Tuesday, 19 January 2016

Why Your Voice is Important

A couple of weeks ago, a GamerGate and NotYourShield supporter passed away at a young age in an apparent suicide. I don't want to give out her name, just in case it gets misconstrued as politicising her death or capitalising on it for my own gain (either for clicks or just to talk about my own stuff). That isn't the case. However, her death affected me more than I thought it would.

I actually didn't know the young woman in question. I recognised her face when news of her death was posted but I can't recall ever speaking to her on Twitter. The reason her death affected me was because of something a friend of mine said about her: "She told me, nearly a year ago, she didn't feel that her voice was important". One of the reasons I wish I'd spoken to her was because in the past, I've felt the exact same way.

The thing is, whatever you're committed to fighting for -- gender equality in video games, ethics in games journalism or more mainstream stuff like combating intrusive DRM in games -- it can feel like you have a ton of great points to make but they rarely, if ever, receive the recognition or awareness you want. That sounds selfish or egotistical but everyone wants to feel like their opinion connects with someone. For example, I've no doubt that every single person reading this can formulate a perfect rebuttal to Anita Sarkeesian's Tropes Vs Women in Games videos. There are many, many videos on Youtube doing just that but some of the most well thought-out arguments end up falling to the bottom of the pile and don't often get noticed as much as they should.

I probably don't know how lucky I am; this blog doesn't set the world on fire or anything but I have a very friendly audience and a few people on Reddit who are kind enough to "signal boost" a lot of the things I write, especially the last few posts. I appreciate it a lot. Some posts have even been linked to by writers more high-profile than me, who I respect a lot. However, it still often feels like no matter what I say -- or anyone says -- about the subject of gender issues in gaming, it doesn't make a dent in the flawed "gaming is anti-woman" narrative. That can make you feel like your voice and opinion is unimportant.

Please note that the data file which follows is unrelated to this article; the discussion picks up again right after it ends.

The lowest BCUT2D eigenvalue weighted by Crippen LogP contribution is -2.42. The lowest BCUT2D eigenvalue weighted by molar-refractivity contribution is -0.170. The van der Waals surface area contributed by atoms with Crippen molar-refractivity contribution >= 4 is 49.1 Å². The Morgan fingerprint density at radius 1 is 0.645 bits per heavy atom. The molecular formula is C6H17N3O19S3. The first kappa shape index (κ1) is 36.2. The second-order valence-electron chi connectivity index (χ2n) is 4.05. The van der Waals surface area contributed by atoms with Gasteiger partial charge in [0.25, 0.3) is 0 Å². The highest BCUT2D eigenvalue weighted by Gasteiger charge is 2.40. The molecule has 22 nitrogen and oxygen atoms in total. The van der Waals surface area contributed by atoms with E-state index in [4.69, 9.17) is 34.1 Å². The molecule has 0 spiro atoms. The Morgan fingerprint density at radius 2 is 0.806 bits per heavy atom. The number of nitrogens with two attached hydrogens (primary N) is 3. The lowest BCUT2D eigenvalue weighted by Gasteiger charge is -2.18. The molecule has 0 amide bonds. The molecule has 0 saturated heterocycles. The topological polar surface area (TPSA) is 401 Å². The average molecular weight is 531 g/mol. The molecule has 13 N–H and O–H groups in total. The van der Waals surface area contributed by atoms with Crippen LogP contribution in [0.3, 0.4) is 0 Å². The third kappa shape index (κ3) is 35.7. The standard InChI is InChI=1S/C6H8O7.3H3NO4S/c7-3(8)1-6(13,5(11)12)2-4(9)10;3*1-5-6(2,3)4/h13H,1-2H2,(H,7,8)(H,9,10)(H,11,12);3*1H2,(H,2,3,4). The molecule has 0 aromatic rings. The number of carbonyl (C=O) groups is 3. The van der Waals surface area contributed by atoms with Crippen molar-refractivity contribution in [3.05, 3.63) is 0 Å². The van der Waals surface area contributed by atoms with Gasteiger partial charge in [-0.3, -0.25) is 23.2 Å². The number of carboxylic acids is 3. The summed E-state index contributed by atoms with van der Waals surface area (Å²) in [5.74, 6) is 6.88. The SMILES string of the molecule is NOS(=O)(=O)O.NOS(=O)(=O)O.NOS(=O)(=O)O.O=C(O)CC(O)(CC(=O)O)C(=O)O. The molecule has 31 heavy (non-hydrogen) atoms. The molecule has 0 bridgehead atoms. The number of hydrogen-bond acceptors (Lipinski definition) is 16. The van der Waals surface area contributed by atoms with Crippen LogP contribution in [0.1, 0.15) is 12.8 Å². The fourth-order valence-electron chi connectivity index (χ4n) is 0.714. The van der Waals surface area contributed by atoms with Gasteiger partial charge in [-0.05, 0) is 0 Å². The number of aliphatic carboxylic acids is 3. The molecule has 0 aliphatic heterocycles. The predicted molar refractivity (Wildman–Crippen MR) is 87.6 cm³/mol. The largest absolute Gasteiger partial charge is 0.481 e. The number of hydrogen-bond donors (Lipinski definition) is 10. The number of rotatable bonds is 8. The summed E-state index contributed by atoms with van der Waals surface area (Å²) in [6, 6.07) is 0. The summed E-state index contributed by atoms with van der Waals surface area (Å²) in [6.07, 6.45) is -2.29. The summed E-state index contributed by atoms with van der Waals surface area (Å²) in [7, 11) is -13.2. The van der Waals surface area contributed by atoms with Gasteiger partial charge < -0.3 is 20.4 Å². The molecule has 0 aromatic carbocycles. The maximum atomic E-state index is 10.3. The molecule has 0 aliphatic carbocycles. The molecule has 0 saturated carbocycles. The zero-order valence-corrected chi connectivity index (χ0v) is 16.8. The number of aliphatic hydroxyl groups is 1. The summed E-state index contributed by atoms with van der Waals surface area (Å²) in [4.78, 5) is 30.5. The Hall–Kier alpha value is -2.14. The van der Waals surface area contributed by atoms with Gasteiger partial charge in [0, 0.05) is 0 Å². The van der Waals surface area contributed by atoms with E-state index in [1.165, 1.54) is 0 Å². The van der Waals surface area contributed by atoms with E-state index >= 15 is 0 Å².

It's a little more complicated than that. I don't update this blog very often anymore and there are a variety of reasons:
  • Laziness
  • Other priorities
I have other commitments to deal with apart from writing this blog. I mentioned studying game design, so I have to balance continuing with that as well as work. I've had to put writing commitments on hold for other sites too.
  • The narrative pushed by mainstream gaming sites remaining unchanged
As mentioned above. To this day, mainstream gaming media pushes the narrative that gaming is a "boy's club" in spite of ESA statistics (page 5) that suggest it's actually fairly equal. No opinion pieces are written to rebut this claim or the idea that gaming is sexist. Women who disagree are treated as if they don't exist and men who disagree are dismissed because of "privilege", "patriarchy", "mansplaining" or another excuse to not actually answer the points made. It's reached the point where even bomb threats against GamerGate meetups receive little, if any, coverage by mainstream gaming sites. Presumably because reporting on diverse groups receiving harmful threats would damage the "harassment-endorsing boy's club" narrative that has been built up for years.
  • Waning interest in gender issues in gaming
Related to the above point. Seeing nothing change makes it hard to care about staying current concerning gender issues in gaming. That, and the majority of articles on the subject tend to be from mainstream gaming sites and therefore either clickbait, full of inaccuracies, incredibly dull or a mix of the three. Videos suffer from the same problem. Although I've written about articles/games/videos in great detail in the past, it feels like it can only be done for so long without regurgitating the same information.